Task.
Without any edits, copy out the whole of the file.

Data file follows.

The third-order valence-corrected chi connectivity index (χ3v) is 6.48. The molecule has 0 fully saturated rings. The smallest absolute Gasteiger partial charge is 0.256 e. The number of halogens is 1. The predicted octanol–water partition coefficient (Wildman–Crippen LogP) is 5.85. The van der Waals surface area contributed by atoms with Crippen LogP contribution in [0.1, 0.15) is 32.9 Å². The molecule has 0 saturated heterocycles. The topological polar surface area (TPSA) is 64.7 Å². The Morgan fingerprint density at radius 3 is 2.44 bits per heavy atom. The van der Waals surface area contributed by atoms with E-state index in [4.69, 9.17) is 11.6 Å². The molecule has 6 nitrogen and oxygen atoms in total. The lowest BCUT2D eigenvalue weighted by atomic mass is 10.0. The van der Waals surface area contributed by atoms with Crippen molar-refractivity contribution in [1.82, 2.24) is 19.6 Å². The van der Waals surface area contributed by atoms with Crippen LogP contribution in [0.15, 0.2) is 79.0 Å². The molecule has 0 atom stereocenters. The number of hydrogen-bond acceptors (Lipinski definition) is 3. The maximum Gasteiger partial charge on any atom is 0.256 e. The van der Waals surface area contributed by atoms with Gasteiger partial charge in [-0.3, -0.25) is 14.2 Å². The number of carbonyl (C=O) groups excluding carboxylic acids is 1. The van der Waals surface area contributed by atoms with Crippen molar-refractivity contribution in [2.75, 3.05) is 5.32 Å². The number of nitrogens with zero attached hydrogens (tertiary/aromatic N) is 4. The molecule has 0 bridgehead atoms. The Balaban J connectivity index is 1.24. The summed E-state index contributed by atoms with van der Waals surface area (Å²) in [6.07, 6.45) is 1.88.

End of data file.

The third-order valence-corrected chi connectivity index (χ3v) is 6.48. The molecule has 0 fully saturated rings. The smallest absolute Gasteiger partial charge is 0.256 e. The number of halogens is 1. The predicted octanol–water partition coefficient (Wildman–Crippen LogP) is 5.85. The van der Waals surface area contributed by atoms with Crippen LogP contribution in [0.1, 0.15) is 32.9 Å². The molecule has 0 saturated heterocycles. The topological polar surface area (TPSA) is 64.7 Å². The Morgan fingerprint density at radius 3 is 2.44 bits per heavy atom. The van der Waals surface area contributed by atoms with E-state index in [4.69, 9.17) is 11.6 Å². The molecule has 6 nitrogen and oxygen atoms in total. The lowest BCUT2D eigenvalue weighted by atomic mass is 10.0. The van der Waals surface area contributed by atoms with Crippen molar-refractivity contribution in [1.82, 2.24) is 19.6 Å². The van der Waals surface area contributed by atoms with Crippen LogP contribution in [0.15, 0.2) is 79.0 Å². The molecule has 0 atom stereocenters. The number of hydrogen-bond acceptors (Lipinski definition) is 3. The maximum Gasteiger partial charge on any atom is 0.256 e. The van der Waals surface area contributed by atoms with Gasteiger partial charge in [-0.3, -0.25) is 14.2 Å². The number of carbonyl (C=O) groups excluding carboxylic acids is 1. The van der Waals surface area contributed by atoms with Crippen molar-refractivity contribution in [2.75, 3.05) is 5.32 Å². The number of nitrogens with zero attached hydrogens (tertiary/aromatic N) is 4. The molecule has 0 bridgehead atoms. The Balaban J connectivity index is 1.24. The summed E-state index contributed by atoms with van der Waals surface area (Å²) in [6.07, 6.45) is 1.88.